Welcome Guest! To enable all features please Login or Register.

Notification

Icon
Error

New Federal Employee

Are you thinking of becoming a federal employee? Or, perhaps you have recently joined the federal workplace. Here is a forum to share experience and ask for insight for those already a member of the largest employer in the USA.

To read today's top news stories on federal employee pay, benefits, retirement, job rights and other workplace issues visit FederalDaily.com.

Options
Go to last post Go to first unread
Nippon  
#1 Posted : Thursday, May 12, 2011 10:02:31 PM(UTC)

Rank: Senior Member

Groups: Registered
Joined: 4/17/2010(UTC)
Posts: 212

Thanks: 4 times


I'm trying to figure out the difference between a career ladder position and a position that has promotion potential. For example I know that a vacancy that states 5-7-9 means that the position can be filled at any grade and if you start at a lower grade you can be noncompetitively promoted. But if the position states 5 with promotion potential of 9 will you still be noncompetitvely promoted the same as a career ladder?
Earl  
#2 Posted : Thursday, May 12, 2011 10:06:23 PM(UTC)
Eddoyle82

Rank: Groupie

Groups: Registered
Joined: 4/18/2011(UTC)
Posts: 102

Neither is a guarantee of promotion, but both have the ability to move you up. The big difference is that career ladder is generally a safe bet as it is used to hire people at entry level and get them to the full performance level. Promotion potential menas that there are people at that grade doing this job and that you would have a chance to compete for those positions against your peers whin the Time in grade requirement is up.
Simply put, career ladder good, Promotion potential not as good
"If the Devil knocks on enough doors, someone will invite him in for tea."
Nippon  
#3 Posted : Thursday, May 12, 2011 10:21:15 PM(UTC)

Rank: Senior Member

Groups: Registered
Joined: 4/17/2010(UTC)
Posts: 212

Thanks: 4 times


Thanks for the clarification.
FedHopeful11  
#4 Posted : Thursday, May 12, 2011 10:25:56 PM(UTC)

Rank: Groupie

Groups: Registered
Joined: 12/2/2009(UTC)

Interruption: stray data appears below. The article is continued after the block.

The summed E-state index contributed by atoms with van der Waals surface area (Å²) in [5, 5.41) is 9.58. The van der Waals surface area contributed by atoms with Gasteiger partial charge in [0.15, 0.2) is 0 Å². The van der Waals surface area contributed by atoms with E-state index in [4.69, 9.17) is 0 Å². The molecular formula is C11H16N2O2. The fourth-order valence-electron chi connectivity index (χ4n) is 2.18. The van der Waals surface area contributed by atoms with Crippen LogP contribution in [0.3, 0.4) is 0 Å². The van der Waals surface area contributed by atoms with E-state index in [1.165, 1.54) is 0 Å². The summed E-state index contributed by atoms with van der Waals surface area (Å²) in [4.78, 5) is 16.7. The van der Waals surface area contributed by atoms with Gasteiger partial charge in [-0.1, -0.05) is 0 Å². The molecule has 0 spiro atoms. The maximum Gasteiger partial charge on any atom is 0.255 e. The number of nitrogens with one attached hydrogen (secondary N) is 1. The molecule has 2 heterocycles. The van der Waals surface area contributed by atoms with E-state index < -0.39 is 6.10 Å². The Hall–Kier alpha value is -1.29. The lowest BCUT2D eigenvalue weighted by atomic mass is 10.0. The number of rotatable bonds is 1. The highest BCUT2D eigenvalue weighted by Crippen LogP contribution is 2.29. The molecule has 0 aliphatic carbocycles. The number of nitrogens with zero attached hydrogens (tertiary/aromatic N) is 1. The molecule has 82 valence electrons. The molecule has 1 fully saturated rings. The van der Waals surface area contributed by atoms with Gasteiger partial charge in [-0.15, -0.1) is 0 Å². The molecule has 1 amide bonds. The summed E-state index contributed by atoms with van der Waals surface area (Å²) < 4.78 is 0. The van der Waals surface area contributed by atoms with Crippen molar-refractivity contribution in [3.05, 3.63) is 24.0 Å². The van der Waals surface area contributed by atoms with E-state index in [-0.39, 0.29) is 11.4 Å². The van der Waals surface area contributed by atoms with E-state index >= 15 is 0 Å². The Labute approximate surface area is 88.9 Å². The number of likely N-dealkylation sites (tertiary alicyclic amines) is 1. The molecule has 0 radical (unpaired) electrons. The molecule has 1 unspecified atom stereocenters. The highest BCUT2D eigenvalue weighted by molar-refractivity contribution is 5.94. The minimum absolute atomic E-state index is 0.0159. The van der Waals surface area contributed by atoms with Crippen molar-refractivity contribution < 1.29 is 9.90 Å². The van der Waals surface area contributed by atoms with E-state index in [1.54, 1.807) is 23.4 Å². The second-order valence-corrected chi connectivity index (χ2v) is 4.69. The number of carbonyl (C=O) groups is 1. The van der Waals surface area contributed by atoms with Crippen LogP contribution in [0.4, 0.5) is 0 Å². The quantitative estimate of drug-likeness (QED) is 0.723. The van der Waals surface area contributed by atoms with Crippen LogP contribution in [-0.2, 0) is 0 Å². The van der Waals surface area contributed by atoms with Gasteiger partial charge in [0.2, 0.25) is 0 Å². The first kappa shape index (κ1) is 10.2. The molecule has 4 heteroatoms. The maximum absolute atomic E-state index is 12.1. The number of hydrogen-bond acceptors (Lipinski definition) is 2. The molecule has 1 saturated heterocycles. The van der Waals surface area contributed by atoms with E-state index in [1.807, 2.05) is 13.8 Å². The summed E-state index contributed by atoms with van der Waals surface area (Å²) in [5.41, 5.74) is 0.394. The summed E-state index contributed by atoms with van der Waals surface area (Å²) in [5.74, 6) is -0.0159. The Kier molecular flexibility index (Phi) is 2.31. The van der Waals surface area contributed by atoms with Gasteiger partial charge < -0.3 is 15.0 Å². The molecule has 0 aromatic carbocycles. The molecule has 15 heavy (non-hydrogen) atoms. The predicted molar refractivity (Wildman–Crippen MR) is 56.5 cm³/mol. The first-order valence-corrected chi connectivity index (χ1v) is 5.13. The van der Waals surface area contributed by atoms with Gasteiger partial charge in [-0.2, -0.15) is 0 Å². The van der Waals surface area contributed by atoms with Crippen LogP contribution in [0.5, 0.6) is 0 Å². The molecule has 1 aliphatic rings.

Posts: 67

Was thanked: 2 time(s) in 2 post(s)

As far as I know, and I could be wrong, I disagree a bit.

They are defining two different things. A career ladder is a position that has a higher promotion potential than the grade you are being hired into, for example, a ladder of 5/7/9/11/12. The promotion potential is the highest possible non-competitive promotion, or 12 in the previous example. I have never seen positions with promotion potential listed that was actually competitive. The non-competitive promotions are never guaranteed though, you must perform to a certain level before being promoted, but you do not have to actually compete via merit promotion announcements.
Earl  
#5 Posted : Thursday, May 12, 2011 11:02:56 PM(UTC)
Eddoyle82

Rank: Groupie

Groups: Registered
Joined: 4/18/2011(UTC)
Posts: 102

I have worked in the VA as a VSR and even though the announcement had us career ladder to the GS-11 it had promotion potential to the GS-13 but believe me there were a lot of 11's and only a couple of 13's. Some positions do have a promotion potential non compete to a higher grade if you meet quals at the end of the specified time but they will normally say that in the announcement.
"If the Devil knocks on enough doors, someone will invite him in for tea."
KeyLimePie  
#6 Posted : Friday, May 13, 2011 6:53:08 AM(UTC)

Rank: Senior Member

Groups: Registered
Joined: 9/24/2010(UTC)
Posts: 367

Was thanked: 5 time(s) in 5 post(s)
They are very similar in that you can be non-competitively appointed to the higher grade as your work increases in complexity, difficulty and responsibility levels.  However, career ladders appear to me to be found more often in structured developmental programs that often have formalized training plans.
Scott Dickinson  
#7 Posted : Sunday, May 15, 2011 7:50:14 PM(UTC)
computerscott2

Rank: Senior Member

Groups: Registered
Joined: 6/24/2009(UTC)
Posts: 1,941

Thanks: 6 times
Was thanked: 54 time(s) in 33 post(s)
Any job that you can climb higher without having to apply for it (through USAJOBS or the agencies HR dept, not including a formal/informal promotion package you might have to submit) is considered a career ladder position. Any job that (according to your SF-52) has promotion potential is considered a career ladder. Any job, that on your SF-52 lists the position as being at the FPL (or full performance level), is not a career ladder and also has no Known Promotion Potential (KPP, another useful acronym to know for fed job purposes). There are different jobs that hire in different ways. Some jobs, in a 5/7/9/11/12 can hire you at any of the grades (depending on the agency's budget and current staffing levels) and some will start you out only at one or two of the bottom entry levels. Starting employees out at the bottom level is a good idea if the agency has a nearly full staff at the more experienced levels or their budget is tight. Also most interns/FCIP/SCEP/etc come in at the bottom levels so they can gain experience as they mature throughout the progression. I have held both career ladder and non-career ladder positions and the FPL was always listed on my SF-52. There are also other positions where you have an *expectation* of getting the higher grade, it is not listed on your SF-52, and you have to "compete" for your promotion through USAJOBS.
Rss Feed  Atom Feed
Users browsing this topic
Guest
Forum Jump  
You cannot post new topics in this forum.
You cannot reply to topics in this forum.
You cannot delete your posts in this forum.
You cannot edit your posts in this forum.
You cannot create polls in this forum.
You cannot vote in polls in this forum.

Powered by YAF 2.1.1 | YAF © 2003-2022, Yet Another Forum.NET
This page was generated in 1.462 seconds.